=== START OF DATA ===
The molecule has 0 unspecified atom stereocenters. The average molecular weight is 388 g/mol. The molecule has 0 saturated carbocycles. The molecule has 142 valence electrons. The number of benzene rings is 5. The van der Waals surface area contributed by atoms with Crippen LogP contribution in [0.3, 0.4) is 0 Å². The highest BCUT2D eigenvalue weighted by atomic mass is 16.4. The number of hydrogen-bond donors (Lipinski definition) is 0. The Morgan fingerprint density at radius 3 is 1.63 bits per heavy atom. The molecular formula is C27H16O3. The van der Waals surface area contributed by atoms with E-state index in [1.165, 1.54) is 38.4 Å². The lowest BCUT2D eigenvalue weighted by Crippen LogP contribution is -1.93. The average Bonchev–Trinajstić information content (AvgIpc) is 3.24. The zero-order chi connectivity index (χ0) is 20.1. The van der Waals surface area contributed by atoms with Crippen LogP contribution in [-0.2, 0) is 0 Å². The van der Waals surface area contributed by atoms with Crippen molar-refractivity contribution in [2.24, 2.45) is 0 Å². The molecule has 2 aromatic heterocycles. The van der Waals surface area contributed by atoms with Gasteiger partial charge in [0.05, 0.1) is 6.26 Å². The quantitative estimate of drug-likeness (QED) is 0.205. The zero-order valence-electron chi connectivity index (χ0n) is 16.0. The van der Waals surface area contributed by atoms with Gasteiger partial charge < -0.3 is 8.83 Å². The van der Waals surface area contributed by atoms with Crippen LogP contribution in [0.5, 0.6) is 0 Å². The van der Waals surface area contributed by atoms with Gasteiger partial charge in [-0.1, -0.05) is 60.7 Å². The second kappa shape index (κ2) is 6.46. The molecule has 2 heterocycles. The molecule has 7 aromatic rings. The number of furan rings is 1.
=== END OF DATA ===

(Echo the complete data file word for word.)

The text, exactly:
The molecule has 0 unspecified atom stereocenters. The average molecular weight is 388 g/mol. The molecule has 0 saturated carbocycles. The molecule has 142 valence electrons. The number of benzene rings is 5. The van der Waals surface area contributed by atoms with Crippen LogP contribution in [0.3, 0.4) is 0 Å². The highest BCUT2D eigenvalue weighted by atomic mass is 16.4. The number of hydrogen-bond donors (Lipinski definition) is 0. The Morgan fingerprint density at radius 3 is 1.63 bits per heavy atom. The molecular formula is C27H16O3. The van der Waals surface area contributed by atoms with E-state index in [1.165, 1.54) is 38.4 Å². The lowest BCUT2D eigenvalue weighted by Crippen LogP contribution is -1.93. The average Bonchev–Trinajstić information content (AvgIpc) is 3.24. The zero-order chi connectivity index (χ0) is 20.1. The van der Waals surface area contributed by atoms with Crippen LogP contribution in [-0.2, 0) is 0 Å². The van der Waals surface area contributed by atoms with Crippen molar-refractivity contribution in [2.24, 2.45) is 0 Å². The molecule has 2 aromatic heterocycles. The van der Waals surface area contributed by atoms with Gasteiger partial charge in [0.05, 0.1) is 6.26 Å². The quantitative estimate of drug-likeness (QED) is 0.205. The zero-order valence-electron chi connectivity index (χ0n) is 16.0. The van der Waals surface area contributed by atoms with Gasteiger partial charge < -0.3 is 8.83 Å². The van der Waals surface area contributed by atoms with Crippen LogP contribution in [0.5, 0.6) is 0 Å². The van der Waals surface area contributed by atoms with Gasteiger partial charge in [-0.1, -0.05) is 60.7 Å². The second kappa shape index (κ2) is 6.46. The molecule has 2 heterocycles. The molecule has 7 aromatic rings. The number of furan rings is 1.